Seat du jour: Macarthur

What was once a bellwether seat in Sydney’s outer west has become stronger for the Liberals at recent elections, but the latest redistribution has tilted the ground back in favour of Labor.

The seat of Macarthur at Sydney’s south-western edge once had a record as a bellwether to surpass Eden-Monaro, having been held by the winning party at every election from 1949 to 2007, but it has recently taken a more conservative turn and stayed with the Liberals through the Rudd-Gillard years. The electorate is centred upon Campbelltown, located 50 kilometres south-west of central Sydney, and encompasses suburban territory around the Hume Motorway and semi-rural areas to the north. The ongoing urban development of this region makes it prone to dramatic redrawing at redistributions, and the latest has been no exception. The electorate has been drawn deeper into the suburbs by absorbing 40,000 voters around Ingleburn, Eagle Vale and Minto, formerly in Werriwa, which is balanced by the loss Camden and surrounding areas of the urban fringe to Hume. The exchange has been dramatically favourable to Labor, bringing the Liberal margin down from 11.3% to 3.3%. This has had disruptive consequences for the Liberal Party, with Macarthur MP Russell Matheson having to be dissuaded from challenging Angus Taylor for preselection in Hume.

Macarthur extended considerably further to the south after its creation in 1949, when it ran from Camden through the Southern Highlands to southern coastal Illawarra. The latter areas were transferred to the new seat of Throsby when parliament was enlarged in 1984, and Macarthur was compensated with the northern end of the Illawarra around Bulli. It finally lost contact with the Illawarra in 1993, when it moved back into the Southern Highlands around Bowral, and gained a more clearly suburban orientation in 2001, becoming concentrated around Campbelltown and Camden. The Liberal member through the party’s era of ascendancy from 1949 to 1972 was Jeff Bate, who ran as an independent at the 1972 election after losing preselection. The seat was then held for Labor during the Whitlam years by John Kerin, and for the Liberals during the Fraser years by Michael Baume. Both would return after their respective defeats, Kerin as member for Werriwa in 1978, and Baume as a Senator in 1984. The seat had three Labor members during the Hawke-Keating years: Colin Hollis from 1983 to 1984, when he moved to the new seat of Throsby; Stephen Martin from 1984 to 1993, when he moved to Cunningham after an unfavourable redistribution; and Chris Haviland from 1993 to 1996, when he lost his endorsement.

With the election of the Howard government in 1996, Macarthur was won for the Liberals by John Fahey, who was moving to federal politics after serving as Premier of New South Wales from 1992 until the government’s defeat in 1995. The redistribution before the 2001 election produced a familiar situation in which the Liberals’ position in Macarthur was weakened through a transfer of low-income suburbs in outer Sydney, causing the sitting member to eye off the safer neighbouring seat of Hume. However, Fahey’s designs on Hume met with what looked likely to be successful resistance from its sitting member, Alby Schultz. Fahey was ultimately compelled to retire on health grounds, and his seat was contested for the Liberals by Pat Farmer, a former ultra-marathon runner noted for his 15,000 kilometre charity run round Australia after his wife died of heart failure. Farmer did outstandingly well to hold the seat with a swing in his favour of 8.7%, easily accounting for its notional Labor margin of 1.7%. A further 2.5% swing in 2004 boosted his margin to 11.1%, which he needed every bit of to withstand a 10.4% swing to Labor in 2007.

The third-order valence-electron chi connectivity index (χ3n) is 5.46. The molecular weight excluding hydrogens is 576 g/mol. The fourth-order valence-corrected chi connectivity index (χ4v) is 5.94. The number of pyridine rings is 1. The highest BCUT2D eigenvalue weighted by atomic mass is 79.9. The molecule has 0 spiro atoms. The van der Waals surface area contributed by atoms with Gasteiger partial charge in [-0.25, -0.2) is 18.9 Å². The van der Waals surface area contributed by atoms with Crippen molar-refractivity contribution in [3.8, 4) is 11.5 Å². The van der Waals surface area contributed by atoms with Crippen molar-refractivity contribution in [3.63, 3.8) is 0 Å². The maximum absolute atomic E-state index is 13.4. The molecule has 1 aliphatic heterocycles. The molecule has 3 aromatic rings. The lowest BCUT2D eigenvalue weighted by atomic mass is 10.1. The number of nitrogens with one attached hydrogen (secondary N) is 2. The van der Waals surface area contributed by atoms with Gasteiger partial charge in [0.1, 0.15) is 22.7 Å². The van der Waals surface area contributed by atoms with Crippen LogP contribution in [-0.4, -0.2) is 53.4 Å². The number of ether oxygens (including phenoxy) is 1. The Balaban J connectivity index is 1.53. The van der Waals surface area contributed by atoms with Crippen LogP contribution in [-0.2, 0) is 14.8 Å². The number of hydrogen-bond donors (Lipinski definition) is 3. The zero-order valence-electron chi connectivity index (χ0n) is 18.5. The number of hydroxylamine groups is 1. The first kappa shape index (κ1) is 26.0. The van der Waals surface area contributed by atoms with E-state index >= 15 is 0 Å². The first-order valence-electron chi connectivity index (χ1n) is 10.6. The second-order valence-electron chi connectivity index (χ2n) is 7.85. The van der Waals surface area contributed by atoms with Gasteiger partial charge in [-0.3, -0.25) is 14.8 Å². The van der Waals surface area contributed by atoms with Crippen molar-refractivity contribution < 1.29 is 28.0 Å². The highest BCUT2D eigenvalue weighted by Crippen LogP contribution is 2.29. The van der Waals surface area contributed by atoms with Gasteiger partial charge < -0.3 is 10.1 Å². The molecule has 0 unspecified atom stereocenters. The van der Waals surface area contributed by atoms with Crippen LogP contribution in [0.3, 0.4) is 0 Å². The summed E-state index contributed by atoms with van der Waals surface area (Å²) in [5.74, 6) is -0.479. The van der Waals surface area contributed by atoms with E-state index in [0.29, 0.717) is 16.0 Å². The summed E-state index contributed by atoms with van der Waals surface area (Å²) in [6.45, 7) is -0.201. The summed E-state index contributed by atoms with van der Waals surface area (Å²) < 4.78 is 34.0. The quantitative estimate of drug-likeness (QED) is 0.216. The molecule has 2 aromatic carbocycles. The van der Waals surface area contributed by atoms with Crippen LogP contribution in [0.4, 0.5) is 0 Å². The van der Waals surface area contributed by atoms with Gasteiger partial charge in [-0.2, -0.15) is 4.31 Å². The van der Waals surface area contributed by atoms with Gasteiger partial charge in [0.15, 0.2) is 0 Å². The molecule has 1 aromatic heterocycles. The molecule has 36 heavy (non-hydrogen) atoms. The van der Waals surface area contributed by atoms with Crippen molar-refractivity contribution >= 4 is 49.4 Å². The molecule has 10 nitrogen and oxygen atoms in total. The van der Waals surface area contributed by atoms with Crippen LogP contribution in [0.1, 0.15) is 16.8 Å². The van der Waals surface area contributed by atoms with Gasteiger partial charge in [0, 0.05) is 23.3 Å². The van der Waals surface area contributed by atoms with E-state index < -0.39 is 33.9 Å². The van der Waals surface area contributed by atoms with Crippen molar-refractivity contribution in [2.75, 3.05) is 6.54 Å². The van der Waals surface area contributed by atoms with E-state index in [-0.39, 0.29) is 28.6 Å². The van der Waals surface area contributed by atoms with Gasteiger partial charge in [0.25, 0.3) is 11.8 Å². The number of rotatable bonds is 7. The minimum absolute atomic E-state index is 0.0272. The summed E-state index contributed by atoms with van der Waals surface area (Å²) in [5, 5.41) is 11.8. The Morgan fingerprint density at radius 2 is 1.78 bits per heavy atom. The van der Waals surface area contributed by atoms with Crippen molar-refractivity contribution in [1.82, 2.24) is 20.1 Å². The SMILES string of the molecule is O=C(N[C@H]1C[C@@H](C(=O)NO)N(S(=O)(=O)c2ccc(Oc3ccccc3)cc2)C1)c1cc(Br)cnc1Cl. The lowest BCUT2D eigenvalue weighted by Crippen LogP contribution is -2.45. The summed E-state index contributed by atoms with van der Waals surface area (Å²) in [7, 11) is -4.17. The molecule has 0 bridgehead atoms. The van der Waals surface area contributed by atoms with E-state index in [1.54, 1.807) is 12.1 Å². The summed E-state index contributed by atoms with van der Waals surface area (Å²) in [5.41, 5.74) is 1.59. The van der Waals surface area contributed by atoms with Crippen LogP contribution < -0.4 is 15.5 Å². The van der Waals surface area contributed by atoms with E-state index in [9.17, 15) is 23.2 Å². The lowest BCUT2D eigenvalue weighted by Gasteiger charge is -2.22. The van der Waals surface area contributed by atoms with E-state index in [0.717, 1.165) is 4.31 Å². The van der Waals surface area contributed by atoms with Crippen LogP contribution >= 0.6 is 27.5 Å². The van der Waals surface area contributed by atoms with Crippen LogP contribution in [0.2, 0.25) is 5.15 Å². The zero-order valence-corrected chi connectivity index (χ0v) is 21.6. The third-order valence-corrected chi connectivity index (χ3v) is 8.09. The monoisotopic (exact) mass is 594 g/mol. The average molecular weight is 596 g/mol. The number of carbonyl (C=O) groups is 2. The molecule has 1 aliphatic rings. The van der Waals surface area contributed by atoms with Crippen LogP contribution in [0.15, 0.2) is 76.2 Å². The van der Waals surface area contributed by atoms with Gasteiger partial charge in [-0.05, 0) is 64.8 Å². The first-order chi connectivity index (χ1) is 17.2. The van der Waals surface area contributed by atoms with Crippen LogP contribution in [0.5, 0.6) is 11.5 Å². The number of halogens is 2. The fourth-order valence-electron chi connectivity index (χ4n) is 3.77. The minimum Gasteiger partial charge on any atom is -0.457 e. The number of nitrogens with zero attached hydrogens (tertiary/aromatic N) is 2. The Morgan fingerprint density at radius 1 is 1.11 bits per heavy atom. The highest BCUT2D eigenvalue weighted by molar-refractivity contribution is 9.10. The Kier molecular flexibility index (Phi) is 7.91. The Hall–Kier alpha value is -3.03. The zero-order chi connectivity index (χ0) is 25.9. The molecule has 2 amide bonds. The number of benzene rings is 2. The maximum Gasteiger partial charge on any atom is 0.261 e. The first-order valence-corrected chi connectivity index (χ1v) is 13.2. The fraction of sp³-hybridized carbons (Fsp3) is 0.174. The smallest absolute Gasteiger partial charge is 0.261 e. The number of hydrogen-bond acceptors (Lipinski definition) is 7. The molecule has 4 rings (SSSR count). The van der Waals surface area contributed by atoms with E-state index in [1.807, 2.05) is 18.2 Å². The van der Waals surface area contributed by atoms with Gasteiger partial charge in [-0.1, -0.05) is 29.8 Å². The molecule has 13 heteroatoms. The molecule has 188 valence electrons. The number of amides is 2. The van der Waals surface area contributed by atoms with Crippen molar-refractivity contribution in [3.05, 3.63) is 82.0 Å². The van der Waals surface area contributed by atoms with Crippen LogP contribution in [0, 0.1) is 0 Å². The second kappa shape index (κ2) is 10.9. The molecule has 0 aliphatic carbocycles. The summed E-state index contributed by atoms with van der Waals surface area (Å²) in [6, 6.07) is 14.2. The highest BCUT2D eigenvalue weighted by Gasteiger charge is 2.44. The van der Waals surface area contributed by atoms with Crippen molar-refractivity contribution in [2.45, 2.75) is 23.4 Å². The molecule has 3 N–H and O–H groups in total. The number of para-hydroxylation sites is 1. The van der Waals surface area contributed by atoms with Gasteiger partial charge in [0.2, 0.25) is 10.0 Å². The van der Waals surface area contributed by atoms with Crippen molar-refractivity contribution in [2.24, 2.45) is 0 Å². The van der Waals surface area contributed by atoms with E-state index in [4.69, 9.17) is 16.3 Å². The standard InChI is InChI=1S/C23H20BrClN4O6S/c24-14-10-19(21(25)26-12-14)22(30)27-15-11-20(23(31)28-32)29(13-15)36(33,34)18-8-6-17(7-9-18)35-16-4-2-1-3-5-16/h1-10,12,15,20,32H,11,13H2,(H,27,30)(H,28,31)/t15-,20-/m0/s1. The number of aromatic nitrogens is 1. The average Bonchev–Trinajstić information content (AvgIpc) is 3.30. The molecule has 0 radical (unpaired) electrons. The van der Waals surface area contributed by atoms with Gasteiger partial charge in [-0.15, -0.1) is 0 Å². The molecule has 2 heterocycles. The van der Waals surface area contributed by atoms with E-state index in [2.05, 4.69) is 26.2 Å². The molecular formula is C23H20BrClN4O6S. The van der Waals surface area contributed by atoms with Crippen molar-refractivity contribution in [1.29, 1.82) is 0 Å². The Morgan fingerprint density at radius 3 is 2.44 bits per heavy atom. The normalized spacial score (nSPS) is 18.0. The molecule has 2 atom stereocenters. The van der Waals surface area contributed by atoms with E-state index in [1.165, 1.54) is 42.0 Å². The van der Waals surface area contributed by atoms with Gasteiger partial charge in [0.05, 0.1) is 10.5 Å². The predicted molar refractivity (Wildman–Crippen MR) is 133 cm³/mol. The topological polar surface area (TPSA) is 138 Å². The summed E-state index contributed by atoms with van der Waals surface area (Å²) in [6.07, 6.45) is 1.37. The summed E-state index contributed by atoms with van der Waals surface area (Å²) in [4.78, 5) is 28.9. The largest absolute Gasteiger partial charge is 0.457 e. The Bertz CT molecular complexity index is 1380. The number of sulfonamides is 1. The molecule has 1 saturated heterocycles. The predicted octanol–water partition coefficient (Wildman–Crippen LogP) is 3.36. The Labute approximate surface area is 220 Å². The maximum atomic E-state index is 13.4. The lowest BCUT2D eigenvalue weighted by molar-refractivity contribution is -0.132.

Farmer alienated local opinion by moving to the expensive north shore suburb of Mosman after the 2007 election, and there was some surprise when he put his name forward again for preselection in 2010. He was soundly rebuffed in the ensing ballot, suffering a 22-9 defeat at the hands of Russell Matheson, a police sergeant and former mayor of Campbelltown. Redistribution had again left Macarthur with a notional Labor margin, but Labor’s standing in Sydney at the time of the 2010 election was such that Matheson was able to retain it with a swing in his favour of 3.5%. This was followed at the 2013 election by a further swing of 8.3%, the eighth biggest of the election. Matheson is identified with a local party faction known as the “southern cartel”, together with state Wollondilly MP Jai Rowell, which shifted its allegiance from the Right to the ascendant moderates late in 2015. The faction is notably strong in the Camden branch, which would have given Matheson a ready-made base of support from which to challenge Angus Taylor, the Right-aligned member for Hume. However, the prospect caused considerable consternation due to Taylor’s reputation as senior ministerial prospect, and the lack of any similar expectations for Matheson. In February, Malcolm Turnbull promoted Taylor to an assistant minister position, and told Matheson he was expected to stay in Macarthur.

Labor’s candidate is Michael Freelander, a Campbelltown paediatrician.

Author: William Bowe

William Bowe is a Perth-based election analyst and occasional teacher of political science. His blog, The Poll Bludger, has existed in one form or another since 2004, and is one of the most heavily trafficked websites on Australian politics.

4 comments on “Seat du jour: Macarthur”

  1. William, I believe that the year 2013 in the following sentence should be 2007.

    “Farmer did outstandingly well to hold the seat with a swing in his favour of 8.7%, easily accounting for its notional Labor margin of 1.7%. A further 2.5% swing in 2004 boosted his margin to 11.1%, which he needed every bit of to withstand a 10.4% swing to Labor in 2013.”

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